Head in the clouds with skyscapitos
I’ve begun painting skyscapitos – mini skyscapes. I don’t know why it took me so long to start painting skyscapitos, but now that I’ve painted several, I’m hooked.
Skyscapitos are a delightfully simple way to connect with nature. Painting them has been so easy, in fact, it took hardly any tweaking to incorporate the practice into my daily routine. Painting the sky has become a meditative way for me to notice nature, dab at my watercolors, and get lost in the clouds for a few minutes each day.
Skyscapitos in a nutshell
Think of a skyscapito as small snapshot of the sky. It can feel daunting to fill an entire nature journal page with all the details of a large scene. Skyscapitos (like landscapitos) help us scale down a subject as vast as the sky into a far more approachable and manageable study. It’s much easier to fill a 3x2-inch frame than a 12x9-inch frame.
For my daily skyscapitos, I try to observe and paint the sky from the same vantage point at about the same time each morning, with some exceptions. One day, I painted the sky twice as a rainstorm rolled in (once in the morning and once in the afternoon).
My window serves as my viewfinder, and I paint the patch of sky visible from my desk. I limit my skyscapitos to approximately 3x2 inches and fill the entire 3x2-inch frame with the gestalt of the sky in that moment.
Each day, I paint one frame and then add simple notes next to it with details such as the date, time, temperature, and wind speed during the time observed. Keeping my skyscapitos simple has allowed me to nature journal during a portion of the day when I might not have otherwise had enough time available.
I’ve found it easiest to set-up my skyscapitos in batches ahead of time so I can go straight into painting them each morning.
When I first got started with skyscapitos, I missed a few days because I didn’t have my next template ready and wasn’t able to format another sheet right away.
An important component in building a habit is to make whatever you’d like to do easy to do (or, conversely, to make whatever you’d wish to stop harder to do).
Since I am enjoying the morning dose of mindfulness I experience when I paint skyscapitos, I am in the process of turning the practice into a daily habit. To do this successfully, I’m doing whatever I can to make the process as easy as possible to reduce any potential barriers to getting started.
Prepping my skycapito template ahead of time once per week has made the daily painting process much easier. I now batch format my skyscapitos in 8-day blocks. Each day is approximately 3x2 inches Here’s my page layout:
Once I measured and figured out what my masking dimensions needed to be, I made a handy reference guide in the cover of my watercolor block with marks indicating where to place my masking tape with future pages. No need to reinvent the wheel each time. When I’m ready to start a new page, I just match up the lines and put down new tape:
You don’t need watercolor supplies to create a skyscapito. I’ve seen others create amazing skyscapitos using nothing but a simple pencil or pen. Some nature journalers enjoy including skyscapitos into their nature journals as a small call-out to remember how the weather was while journaling about something else entirely. Use what works best for you and experiment with new methods to see what you like!
For those interested in the specific supplies I’m using and how I set up my skyscapitos, I’ve included more details below.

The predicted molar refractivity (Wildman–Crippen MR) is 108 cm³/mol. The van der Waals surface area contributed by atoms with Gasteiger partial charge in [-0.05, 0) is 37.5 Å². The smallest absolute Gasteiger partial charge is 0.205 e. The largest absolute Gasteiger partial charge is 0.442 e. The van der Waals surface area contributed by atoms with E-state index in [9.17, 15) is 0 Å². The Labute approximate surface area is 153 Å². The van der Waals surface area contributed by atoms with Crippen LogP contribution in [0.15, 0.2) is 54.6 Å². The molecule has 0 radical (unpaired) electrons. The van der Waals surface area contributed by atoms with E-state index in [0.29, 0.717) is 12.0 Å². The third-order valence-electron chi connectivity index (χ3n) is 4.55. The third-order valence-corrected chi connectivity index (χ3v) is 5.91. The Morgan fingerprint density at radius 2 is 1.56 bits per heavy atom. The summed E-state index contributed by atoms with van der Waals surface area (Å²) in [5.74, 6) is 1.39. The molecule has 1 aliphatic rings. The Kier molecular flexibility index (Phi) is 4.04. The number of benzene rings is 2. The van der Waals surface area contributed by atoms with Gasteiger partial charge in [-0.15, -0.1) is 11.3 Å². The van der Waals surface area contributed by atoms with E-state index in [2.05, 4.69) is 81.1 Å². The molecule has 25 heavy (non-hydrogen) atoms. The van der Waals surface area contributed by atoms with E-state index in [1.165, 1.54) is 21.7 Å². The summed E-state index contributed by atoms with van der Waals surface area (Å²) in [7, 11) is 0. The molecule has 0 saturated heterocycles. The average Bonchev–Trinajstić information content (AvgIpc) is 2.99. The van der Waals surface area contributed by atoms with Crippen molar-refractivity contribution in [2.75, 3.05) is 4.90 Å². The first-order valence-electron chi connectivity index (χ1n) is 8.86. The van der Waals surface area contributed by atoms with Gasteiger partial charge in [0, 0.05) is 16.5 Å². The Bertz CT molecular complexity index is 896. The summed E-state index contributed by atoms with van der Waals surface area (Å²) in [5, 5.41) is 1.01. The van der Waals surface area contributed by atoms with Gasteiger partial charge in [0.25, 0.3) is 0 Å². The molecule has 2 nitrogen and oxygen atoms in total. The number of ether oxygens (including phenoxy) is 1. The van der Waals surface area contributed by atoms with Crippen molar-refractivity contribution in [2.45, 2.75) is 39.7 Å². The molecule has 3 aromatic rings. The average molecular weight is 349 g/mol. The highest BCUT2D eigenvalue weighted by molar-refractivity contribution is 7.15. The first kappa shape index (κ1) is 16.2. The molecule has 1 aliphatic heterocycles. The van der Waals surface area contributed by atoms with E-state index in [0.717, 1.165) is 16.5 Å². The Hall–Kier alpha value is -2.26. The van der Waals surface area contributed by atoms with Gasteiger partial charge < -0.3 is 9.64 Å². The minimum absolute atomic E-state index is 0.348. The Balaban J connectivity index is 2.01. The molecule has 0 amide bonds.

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Masking Tape (Painter’s Tape)
You can draw a simple box for your skyscapitos if you’d like to skip the masking process altogether. If you’re drawing just one skyscapito on a page with many other subjects, I’d suggest skipping the masking tape altogether.
I use tape in my example here as I am painting many skyscapitos on the same page and wanted to fully saturate the entire frame for each study while still maintaining a crisp edge.
I’ve heard others report of using off-brand masking/painter’s tape that ripped their art paper. 😭 I’m using 3M’s brand of painter’s tape (#2090 at 3/4-inch) and it’s hasn’t ripped my paper and leaves clean lines. Please note you should always first test any tape you plan to use on a swatch of paper before you use it use it on a page you care about. 3M also states to remove the tape within 14 days.
I experimented with a couple types of paper for my skyscapitos and am finding this Arches Cold Press Watercolor Block (a cherished Christmas gift from last year) to be my favorite as it can take a lot of water without deteriorating and warping. While it’s a bit on the pricier side, it’s a solid option. This isn’t my everyday paper but is nice to have around for projects like skyscapitos:
I’m finding Winsor & Newton Cotman’s Cerulean Blue Hue and Winsor & Newton Cotman’s Cobalt Blue Hue to mix play nicely together, producing a beautiful sky blue akin to what I’m observing outside my window. Shadow Violet by Daniel Smith has worked well for rain clouds and the details on the bottoms of some types of clouds, and Buff Titanium by Daniel Smith has been a helpful shade for warmer, lighter, sunnier hues.
Skyscapitos are an excellent example of how we can turn a daunting task into something manageable if we are willing to change how we approach a task. If you’ve ever heard the saying, “How do you eat a whale? One bite at a time.” this same concept applies to many other areas of life.
What are some other ways we might apply this concept?
Consider a day-long study of the sky or breaking a large span of the sky into several small skyscpitos on one page like panes in a window frame.
Skyscapitos can be a fun way and simple way to get started with your nature journal and reconnect with nature by being present with the world around you.
Oh, and slowly peeling off all that tape once you’ve finished? So satisfying.